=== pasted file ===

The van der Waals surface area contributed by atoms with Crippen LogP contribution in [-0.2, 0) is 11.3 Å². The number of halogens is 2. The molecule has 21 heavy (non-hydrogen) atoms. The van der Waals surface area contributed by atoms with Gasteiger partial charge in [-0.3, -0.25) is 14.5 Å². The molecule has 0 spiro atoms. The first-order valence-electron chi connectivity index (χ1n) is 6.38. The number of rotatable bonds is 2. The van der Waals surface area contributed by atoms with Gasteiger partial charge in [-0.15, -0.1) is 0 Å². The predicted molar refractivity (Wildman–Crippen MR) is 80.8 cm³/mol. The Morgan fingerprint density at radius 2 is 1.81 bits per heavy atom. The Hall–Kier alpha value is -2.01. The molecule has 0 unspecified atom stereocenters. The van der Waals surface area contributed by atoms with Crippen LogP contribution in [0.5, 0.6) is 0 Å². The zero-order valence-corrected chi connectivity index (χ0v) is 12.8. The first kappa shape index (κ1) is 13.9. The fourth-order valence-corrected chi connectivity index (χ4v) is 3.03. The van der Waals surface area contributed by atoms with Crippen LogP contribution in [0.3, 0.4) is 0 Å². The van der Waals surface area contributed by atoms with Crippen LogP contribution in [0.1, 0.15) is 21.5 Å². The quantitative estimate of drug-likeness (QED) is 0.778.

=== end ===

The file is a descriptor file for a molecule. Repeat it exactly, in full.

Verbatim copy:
The van der Waals surface area contributed by atoms with Crippen LogP contribution in [-0.2, 0) is 11.3 Å². The number of halogens is 2. The molecule has 21 heavy (non-hydrogen) atoms. The van der Waals surface area contributed by atoms with Gasteiger partial charge in [-0.3, -0.25) is 14.5 Å². The molecule has 0 spiro atoms. The first-order valence-electron chi connectivity index (χ1n) is 6.38. The number of rotatable bonds is 2. The van der Waals surface area contributed by atoms with Gasteiger partial charge in [-0.15, -0.1) is 0 Å². The predicted molar refractivity (Wildman–Crippen MR) is 80.8 cm³/mol. The Morgan fingerprint density at radius 2 is 1.81 bits per heavy atom. The Hall–Kier alpha value is -2.01. The molecule has 0 unspecified atom stereocenters. The van der Waals surface area contributed by atoms with Crippen LogP contribution in [0.5, 0.6) is 0 Å². The zero-order valence-corrected chi connectivity index (χ0v) is 12.8. The first kappa shape index (κ1) is 13.9. The fourth-order valence-corrected chi connectivity index (χ4v) is 3.03. The van der Waals surface area contributed by atoms with Crippen LogP contribution in [0.3, 0.4) is 0 Å². The van der Waals surface area contributed by atoms with Crippen LogP contribution in [0.1, 0.15) is 21.5 Å². The quantitative estimate of drug-likeness (QED) is 0.778.